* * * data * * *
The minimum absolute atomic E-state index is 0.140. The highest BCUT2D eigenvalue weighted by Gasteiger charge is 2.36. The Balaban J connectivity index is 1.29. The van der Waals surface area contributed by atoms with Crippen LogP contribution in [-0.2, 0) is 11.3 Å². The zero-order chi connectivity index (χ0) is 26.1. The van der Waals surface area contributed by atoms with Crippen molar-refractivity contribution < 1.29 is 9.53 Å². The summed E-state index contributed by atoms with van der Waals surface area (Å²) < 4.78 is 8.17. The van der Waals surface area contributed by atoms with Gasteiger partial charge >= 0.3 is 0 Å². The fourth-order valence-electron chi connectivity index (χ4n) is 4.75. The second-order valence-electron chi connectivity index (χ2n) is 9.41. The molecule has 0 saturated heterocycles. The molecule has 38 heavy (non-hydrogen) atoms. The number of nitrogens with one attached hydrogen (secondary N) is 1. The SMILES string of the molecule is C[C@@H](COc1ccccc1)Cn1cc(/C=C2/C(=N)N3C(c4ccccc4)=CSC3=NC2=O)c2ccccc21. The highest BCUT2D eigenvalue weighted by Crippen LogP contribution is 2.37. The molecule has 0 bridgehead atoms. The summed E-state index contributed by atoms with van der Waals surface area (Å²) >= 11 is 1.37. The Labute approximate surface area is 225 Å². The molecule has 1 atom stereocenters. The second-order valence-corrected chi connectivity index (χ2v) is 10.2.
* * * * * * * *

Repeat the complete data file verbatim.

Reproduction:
The minimum absolute atomic E-state index is 0.140. The highest BCUT2D eigenvalue weighted by Gasteiger charge is 2.36. The Balaban J connectivity index is 1.29. The van der Waals surface area contributed by atoms with Crippen LogP contribution in [-0.2, 0) is 11.3 Å². The zero-order chi connectivity index (χ0) is 26.1. The van der Waals surface area contributed by atoms with Crippen molar-refractivity contribution < 1.29 is 9.53 Å². The summed E-state index contributed by atoms with van der Waals surface area (Å²) < 4.78 is 8.17. The van der Waals surface area contributed by atoms with Gasteiger partial charge >= 0.3 is 0 Å². The fourth-order valence-electron chi connectivity index (χ4n) is 4.75. The second-order valence-electron chi connectivity index (χ2n) is 9.41. The molecule has 0 saturated heterocycles. The molecule has 38 heavy (non-hydrogen) atoms. The number of nitrogens with one attached hydrogen (secondary N) is 1. The SMILES string of the molecule is C[C@@H](COc1ccccc1)Cn1cc(/C=C2/C(=N)N3C(c4ccccc4)=CSC3=NC2=O)c2ccccc21. The highest BCUT2D eigenvalue weighted by Crippen LogP contribution is 2.37. The molecule has 0 bridgehead atoms. The summed E-state index contributed by atoms with van der Waals surface area (Å²) >= 11 is 1.37. The Labute approximate surface area is 225 Å². The molecule has 1 atom stereocenters. The second-order valence-corrected chi connectivity index (χ2v) is 10.2.